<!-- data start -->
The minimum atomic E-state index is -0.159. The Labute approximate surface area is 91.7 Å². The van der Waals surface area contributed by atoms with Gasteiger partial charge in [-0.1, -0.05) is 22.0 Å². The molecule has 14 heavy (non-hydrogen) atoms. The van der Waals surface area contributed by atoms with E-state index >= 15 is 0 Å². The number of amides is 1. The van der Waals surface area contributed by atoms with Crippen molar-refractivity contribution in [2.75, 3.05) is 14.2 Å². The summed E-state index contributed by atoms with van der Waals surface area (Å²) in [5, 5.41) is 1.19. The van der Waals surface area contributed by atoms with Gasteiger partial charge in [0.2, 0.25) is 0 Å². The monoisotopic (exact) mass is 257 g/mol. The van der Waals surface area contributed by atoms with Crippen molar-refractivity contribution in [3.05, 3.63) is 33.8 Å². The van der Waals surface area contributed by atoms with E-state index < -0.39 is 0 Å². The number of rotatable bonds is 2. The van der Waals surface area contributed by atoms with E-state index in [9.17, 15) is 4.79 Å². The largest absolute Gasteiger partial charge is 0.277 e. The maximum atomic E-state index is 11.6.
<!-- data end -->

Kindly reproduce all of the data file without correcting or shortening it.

The minimum atomic E-state index is -0.159. The Labute approximate surface area is 91.7 Å². The van der Waals surface area contributed by atoms with Gasteiger partial charge in [-0.1, -0.05) is 22.0 Å². The molecule has 14 heavy (non-hydrogen) atoms. The van der Waals surface area contributed by atoms with E-state index >= 15 is 0 Å². The number of amides is 1. The van der Waals surface area contributed by atoms with Crippen molar-refractivity contribution in [2.75, 3.05) is 14.2 Å². The summed E-state index contributed by atoms with van der Waals surface area (Å²) in [5, 5.41) is 1.19. The van der Waals surface area contributed by atoms with Gasteiger partial charge in [0.2, 0.25) is 0 Å². The monoisotopic (exact) mass is 257 g/mol. The van der Waals surface area contributed by atoms with Crippen molar-refractivity contribution in [3.05, 3.63) is 33.8 Å². The van der Waals surface area contributed by atoms with E-state index < -0.39 is 0 Å². The number of rotatable bonds is 2. The van der Waals surface area contributed by atoms with E-state index in [9.17, 15) is 4.79 Å². The largest absolute Gasteiger partial charge is 0.277 e. The maximum atomic E-state index is 11.6.